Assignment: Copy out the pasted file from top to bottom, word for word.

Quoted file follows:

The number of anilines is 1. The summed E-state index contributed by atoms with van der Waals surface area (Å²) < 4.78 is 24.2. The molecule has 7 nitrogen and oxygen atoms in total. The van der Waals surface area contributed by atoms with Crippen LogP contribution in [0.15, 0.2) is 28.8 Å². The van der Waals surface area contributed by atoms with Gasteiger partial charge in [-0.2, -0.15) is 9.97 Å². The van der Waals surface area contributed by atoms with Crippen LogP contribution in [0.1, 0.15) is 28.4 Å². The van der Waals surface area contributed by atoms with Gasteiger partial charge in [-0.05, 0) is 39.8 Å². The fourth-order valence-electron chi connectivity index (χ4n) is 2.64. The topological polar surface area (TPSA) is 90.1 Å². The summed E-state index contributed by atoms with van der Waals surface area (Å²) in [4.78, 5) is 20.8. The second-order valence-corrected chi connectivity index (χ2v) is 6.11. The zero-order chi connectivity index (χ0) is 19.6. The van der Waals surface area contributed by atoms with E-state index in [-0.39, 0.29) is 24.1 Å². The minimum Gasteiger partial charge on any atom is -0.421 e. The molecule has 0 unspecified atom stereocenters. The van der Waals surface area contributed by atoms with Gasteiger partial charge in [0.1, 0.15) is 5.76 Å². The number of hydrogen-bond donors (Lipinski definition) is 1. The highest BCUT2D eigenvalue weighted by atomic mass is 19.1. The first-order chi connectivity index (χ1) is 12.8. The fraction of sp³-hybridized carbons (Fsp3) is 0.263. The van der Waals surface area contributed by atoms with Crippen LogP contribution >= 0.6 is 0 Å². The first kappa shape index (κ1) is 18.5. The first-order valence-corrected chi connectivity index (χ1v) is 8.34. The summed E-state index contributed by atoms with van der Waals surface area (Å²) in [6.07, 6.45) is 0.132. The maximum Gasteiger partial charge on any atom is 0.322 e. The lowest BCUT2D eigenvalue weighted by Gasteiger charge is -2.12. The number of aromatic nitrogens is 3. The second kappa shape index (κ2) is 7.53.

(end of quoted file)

The number of anilines is 1. The summed E-state index contributed by atoms with van der Waals surface area (Å²) < 4.78 is 24.2. The molecule has 7 nitrogen and oxygen atoms in total. The van der Waals surface area contributed by atoms with Crippen LogP contribution in [0.15, 0.2) is 28.8 Å². The van der Waals surface area contributed by atoms with Gasteiger partial charge in [-0.2, -0.15) is 9.97 Å². The van der Waals surface area contributed by atoms with Crippen LogP contribution in [0.1, 0.15) is 28.4 Å². The van der Waals surface area contributed by atoms with Gasteiger partial charge in [-0.05, 0) is 39.8 Å². The fourth-order valence-electron chi connectivity index (χ4n) is 2.64. The topological polar surface area (TPSA) is 90.1 Å². The summed E-state index contributed by atoms with van der Waals surface area (Å²) in [4.78, 5) is 20.8. The second-order valence-corrected chi connectivity index (χ2v) is 6.11. The zero-order chi connectivity index (χ0) is 19.6. The van der Waals surface area contributed by atoms with E-state index in [-0.39, 0.29) is 24.1 Å². The minimum Gasteiger partial charge on any atom is -0.421 e. The molecule has 0 unspecified atom stereocenters. The van der Waals surface area contributed by atoms with Gasteiger partial charge in [0.1, 0.15) is 5.76 Å². The number of hydrogen-bond donors (Lipinski definition) is 1. The highest BCUT2D eigenvalue weighted by atomic mass is 19.1. The first-order chi connectivity index (χ1) is 12.8. The fraction of sp³-hybridized carbons (Fsp3) is 0.263. The van der Waals surface area contributed by atoms with Crippen LogP contribution >= 0.6 is 0 Å². The first kappa shape index (κ1) is 18.5. The first-order valence-corrected chi connectivity index (χ1v) is 8.34. The summed E-state index contributed by atoms with van der Waals surface area (Å²) in [6.07, 6.45) is 0.132. The maximum Gasteiger partial charge on any atom is 0.322 e. The lowest BCUT2D eigenvalue weighted by Gasteiger charge is -2.12. The number of aromatic nitrogens is 3. The second kappa shape index (κ2) is 7.53.